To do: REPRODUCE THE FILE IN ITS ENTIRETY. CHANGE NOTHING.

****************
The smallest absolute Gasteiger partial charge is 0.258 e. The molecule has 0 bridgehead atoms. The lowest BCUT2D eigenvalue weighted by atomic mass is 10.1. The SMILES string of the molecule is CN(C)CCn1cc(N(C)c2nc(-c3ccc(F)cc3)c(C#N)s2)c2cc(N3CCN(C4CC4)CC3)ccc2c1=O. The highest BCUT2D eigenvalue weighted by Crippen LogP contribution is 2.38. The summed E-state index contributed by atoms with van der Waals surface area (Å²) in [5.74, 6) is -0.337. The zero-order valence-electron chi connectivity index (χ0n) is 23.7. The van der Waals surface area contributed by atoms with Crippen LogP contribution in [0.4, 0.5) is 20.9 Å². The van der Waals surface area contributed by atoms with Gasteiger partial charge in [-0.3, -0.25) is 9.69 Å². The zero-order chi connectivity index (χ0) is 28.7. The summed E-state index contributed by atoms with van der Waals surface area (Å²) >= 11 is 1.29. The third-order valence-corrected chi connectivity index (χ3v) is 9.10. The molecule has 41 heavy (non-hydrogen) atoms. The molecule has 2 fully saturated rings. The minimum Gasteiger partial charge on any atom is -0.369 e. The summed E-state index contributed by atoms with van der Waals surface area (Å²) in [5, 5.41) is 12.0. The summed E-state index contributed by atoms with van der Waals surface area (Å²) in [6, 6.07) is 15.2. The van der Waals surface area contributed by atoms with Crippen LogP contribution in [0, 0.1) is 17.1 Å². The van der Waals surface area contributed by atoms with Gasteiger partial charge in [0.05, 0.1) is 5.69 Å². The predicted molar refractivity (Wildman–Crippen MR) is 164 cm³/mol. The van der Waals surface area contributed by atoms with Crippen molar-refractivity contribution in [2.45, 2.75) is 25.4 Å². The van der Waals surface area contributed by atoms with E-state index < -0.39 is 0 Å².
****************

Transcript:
The smallest absolute Gasteiger partial charge is 0.258 e. The molecule has 0 bridgehead atoms. The lowest BCUT2D eigenvalue weighted by atomic mass is 10.1. The SMILES string of the molecule is CN(C)CCn1cc(N(C)c2nc(-c3ccc(F)cc3)c(C#N)s2)c2cc(N3CCN(C4CC4)CC3)ccc2c1=O. The highest BCUT2D eigenvalue weighted by Crippen LogP contribution is 2.38. The summed E-state index contributed by atoms with van der Waals surface area (Å²) in [5.74, 6) is -0.337. The zero-order valence-electron chi connectivity index (χ0n) is 23.7. The van der Waals surface area contributed by atoms with Crippen LogP contribution in [0.4, 0.5) is 20.9 Å². The van der Waals surface area contributed by atoms with Gasteiger partial charge in [-0.3, -0.25) is 9.69 Å². The zero-order chi connectivity index (χ0) is 28.7. The summed E-state index contributed by atoms with van der Waals surface area (Å²) >= 11 is 1.29. The third-order valence-corrected chi connectivity index (χ3v) is 9.10. The molecule has 41 heavy (non-hydrogen) atoms. The molecule has 2 fully saturated rings. The minimum Gasteiger partial charge on any atom is -0.369 e. The summed E-state index contributed by atoms with van der Waals surface area (Å²) in [5, 5.41) is 12.0. The summed E-state index contributed by atoms with van der Waals surface area (Å²) in [6, 6.07) is 15.2. The van der Waals surface area contributed by atoms with Crippen LogP contribution in [0, 0.1) is 17.1 Å². The van der Waals surface area contributed by atoms with Gasteiger partial charge in [0.05, 0.1) is 5.69 Å². The predicted molar refractivity (Wildman–Crippen MR) is 164 cm³/mol. The van der Waals surface area contributed by atoms with Crippen molar-refractivity contribution in [2.45, 2.75) is 25.4 Å². The van der Waals surface area contributed by atoms with E-state index < -0.39 is 0 Å².